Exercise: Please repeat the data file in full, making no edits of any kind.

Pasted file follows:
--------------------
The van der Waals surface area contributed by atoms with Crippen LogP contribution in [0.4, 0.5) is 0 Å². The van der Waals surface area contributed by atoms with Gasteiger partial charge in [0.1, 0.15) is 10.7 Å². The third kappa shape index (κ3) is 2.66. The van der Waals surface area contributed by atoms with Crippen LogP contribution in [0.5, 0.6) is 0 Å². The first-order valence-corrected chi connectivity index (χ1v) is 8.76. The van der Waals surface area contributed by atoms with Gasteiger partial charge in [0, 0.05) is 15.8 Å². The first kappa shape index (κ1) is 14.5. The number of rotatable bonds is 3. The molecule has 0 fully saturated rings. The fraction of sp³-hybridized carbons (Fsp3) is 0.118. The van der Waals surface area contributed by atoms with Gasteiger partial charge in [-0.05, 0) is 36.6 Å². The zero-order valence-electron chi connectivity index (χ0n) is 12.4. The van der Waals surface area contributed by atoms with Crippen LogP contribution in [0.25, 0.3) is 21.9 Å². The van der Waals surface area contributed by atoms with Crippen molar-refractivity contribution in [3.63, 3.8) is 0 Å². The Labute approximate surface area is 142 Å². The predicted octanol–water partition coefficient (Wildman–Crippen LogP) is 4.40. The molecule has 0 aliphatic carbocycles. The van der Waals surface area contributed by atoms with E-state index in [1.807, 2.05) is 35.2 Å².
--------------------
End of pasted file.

The van der Waals surface area contributed by atoms with Crippen LogP contribution in [0.4, 0.5) is 0 Å². The van der Waals surface area contributed by atoms with Gasteiger partial charge in [0.1, 0.15) is 10.7 Å². The third kappa shape index (κ3) is 2.66. The van der Waals surface area contributed by atoms with Crippen LogP contribution in [0.5, 0.6) is 0 Å². The first-order valence-corrected chi connectivity index (χ1v) is 8.76. The van der Waals surface area contributed by atoms with Gasteiger partial charge in [0, 0.05) is 15.8 Å². The first kappa shape index (κ1) is 14.5. The number of rotatable bonds is 3. The molecule has 0 fully saturated rings. The fraction of sp³-hybridized carbons (Fsp3) is 0.118. The van der Waals surface area contributed by atoms with Gasteiger partial charge in [-0.05, 0) is 36.6 Å². The zero-order valence-electron chi connectivity index (χ0n) is 12.4. The van der Waals surface area contributed by atoms with Crippen LogP contribution in [0.25, 0.3) is 21.9 Å². The van der Waals surface area contributed by atoms with Crippen molar-refractivity contribution in [3.63, 3.8) is 0 Å². The Labute approximate surface area is 142 Å². The predicted octanol–water partition coefficient (Wildman–Crippen LogP) is 4.40. The molecule has 0 aliphatic carbocycles. The van der Waals surface area contributed by atoms with E-state index in [1.807, 2.05) is 35.2 Å².